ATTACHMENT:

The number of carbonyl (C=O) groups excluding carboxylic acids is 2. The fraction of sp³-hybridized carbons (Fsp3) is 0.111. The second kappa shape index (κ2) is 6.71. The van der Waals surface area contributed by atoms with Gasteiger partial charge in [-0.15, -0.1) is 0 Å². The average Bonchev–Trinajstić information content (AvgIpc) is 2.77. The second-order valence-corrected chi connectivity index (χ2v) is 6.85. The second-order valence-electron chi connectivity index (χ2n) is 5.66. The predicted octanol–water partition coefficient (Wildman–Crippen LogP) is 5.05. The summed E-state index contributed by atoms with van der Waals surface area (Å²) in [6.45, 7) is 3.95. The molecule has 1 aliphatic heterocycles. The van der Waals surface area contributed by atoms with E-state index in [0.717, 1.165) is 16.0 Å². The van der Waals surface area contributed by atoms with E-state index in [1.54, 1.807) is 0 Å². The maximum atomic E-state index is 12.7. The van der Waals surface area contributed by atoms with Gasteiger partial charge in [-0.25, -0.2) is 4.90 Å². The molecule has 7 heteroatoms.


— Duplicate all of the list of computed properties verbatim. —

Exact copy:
The number of carbonyl (C=O) groups excluding carboxylic acids is 2. The fraction of sp³-hybridized carbons (Fsp3) is 0.111. The second kappa shape index (κ2) is 6.71. The van der Waals surface area contributed by atoms with Gasteiger partial charge in [-0.15, -0.1) is 0 Å². The average Bonchev–Trinajstić information content (AvgIpc) is 2.77. The second-order valence-corrected chi connectivity index (χ2v) is 6.85. The second-order valence-electron chi connectivity index (χ2n) is 5.66. The predicted octanol–water partition coefficient (Wildman–Crippen LogP) is 5.05. The summed E-state index contributed by atoms with van der Waals surface area (Å²) in [6.45, 7) is 3.95. The molecule has 1 aliphatic heterocycles. The van der Waals surface area contributed by atoms with E-state index in [0.717, 1.165) is 16.0 Å². The van der Waals surface area contributed by atoms with E-state index in [1.54, 1.807) is 0 Å². The maximum atomic E-state index is 12.7. The van der Waals surface area contributed by atoms with Gasteiger partial charge in [-0.25, -0.2) is 4.90 Å². The molecule has 7 heteroatoms.